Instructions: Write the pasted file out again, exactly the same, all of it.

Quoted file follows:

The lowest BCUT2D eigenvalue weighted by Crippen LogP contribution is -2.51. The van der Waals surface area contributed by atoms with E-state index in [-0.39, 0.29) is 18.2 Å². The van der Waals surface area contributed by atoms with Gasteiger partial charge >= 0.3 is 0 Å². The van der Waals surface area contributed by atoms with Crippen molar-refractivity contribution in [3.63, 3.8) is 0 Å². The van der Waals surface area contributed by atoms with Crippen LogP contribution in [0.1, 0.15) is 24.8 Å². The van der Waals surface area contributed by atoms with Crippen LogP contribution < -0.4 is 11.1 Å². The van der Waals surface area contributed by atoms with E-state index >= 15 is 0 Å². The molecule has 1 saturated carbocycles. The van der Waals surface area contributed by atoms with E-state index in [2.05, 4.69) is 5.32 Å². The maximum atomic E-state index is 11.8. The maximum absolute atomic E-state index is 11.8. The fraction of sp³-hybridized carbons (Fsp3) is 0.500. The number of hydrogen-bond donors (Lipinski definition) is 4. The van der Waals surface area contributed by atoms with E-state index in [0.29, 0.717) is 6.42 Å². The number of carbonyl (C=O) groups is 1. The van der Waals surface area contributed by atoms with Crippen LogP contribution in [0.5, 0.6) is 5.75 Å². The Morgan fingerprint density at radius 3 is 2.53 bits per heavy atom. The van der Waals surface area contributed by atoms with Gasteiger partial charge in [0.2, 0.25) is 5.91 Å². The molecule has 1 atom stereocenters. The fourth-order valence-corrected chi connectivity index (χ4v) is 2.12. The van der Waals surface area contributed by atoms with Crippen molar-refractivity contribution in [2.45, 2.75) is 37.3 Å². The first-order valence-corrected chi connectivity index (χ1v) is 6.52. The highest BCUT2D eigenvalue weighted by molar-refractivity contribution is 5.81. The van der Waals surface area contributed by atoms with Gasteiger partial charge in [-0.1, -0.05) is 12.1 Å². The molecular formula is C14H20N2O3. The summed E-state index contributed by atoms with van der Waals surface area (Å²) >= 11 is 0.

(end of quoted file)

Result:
The lowest BCUT2D eigenvalue weighted by Crippen LogP contribution is -2.51. The van der Waals surface area contributed by atoms with E-state index in [-0.39, 0.29) is 18.2 Å². The van der Waals surface area contributed by atoms with Gasteiger partial charge >= 0.3 is 0 Å². The van der Waals surface area contributed by atoms with Crippen molar-refractivity contribution in [3.63, 3.8) is 0 Å². The van der Waals surface area contributed by atoms with Crippen LogP contribution in [0.1, 0.15) is 24.8 Å². The van der Waals surface area contributed by atoms with Crippen LogP contribution < -0.4 is 11.1 Å². The van der Waals surface area contributed by atoms with E-state index >= 15 is 0 Å². The molecule has 1 saturated carbocycles. The van der Waals surface area contributed by atoms with E-state index in [2.05, 4.69) is 5.32 Å². The maximum atomic E-state index is 11.8. The maximum absolute atomic E-state index is 11.8. The fraction of sp³-hybridized carbons (Fsp3) is 0.500. The number of hydrogen-bond donors (Lipinski definition) is 4. The van der Waals surface area contributed by atoms with E-state index in [0.29, 0.717) is 6.42 Å². The number of carbonyl (C=O) groups is 1. The van der Waals surface area contributed by atoms with Crippen LogP contribution in [0.5, 0.6) is 5.75 Å². The Morgan fingerprint density at radius 3 is 2.53 bits per heavy atom. The van der Waals surface area contributed by atoms with Gasteiger partial charge in [0.2, 0.25) is 5.91 Å². The molecule has 1 atom stereocenters. The fourth-order valence-corrected chi connectivity index (χ4v) is 2.12. The van der Waals surface area contributed by atoms with Crippen molar-refractivity contribution in [2.45, 2.75) is 37.3 Å². The first-order valence-corrected chi connectivity index (χ1v) is 6.52. The highest BCUT2D eigenvalue weighted by molar-refractivity contribution is 5.81. The van der Waals surface area contributed by atoms with Gasteiger partial charge in [-0.1, -0.05) is 12.1 Å². The molecular formula is C14H20N2O3. The summed E-state index contributed by atoms with van der Waals surface area (Å²) >= 11 is 0.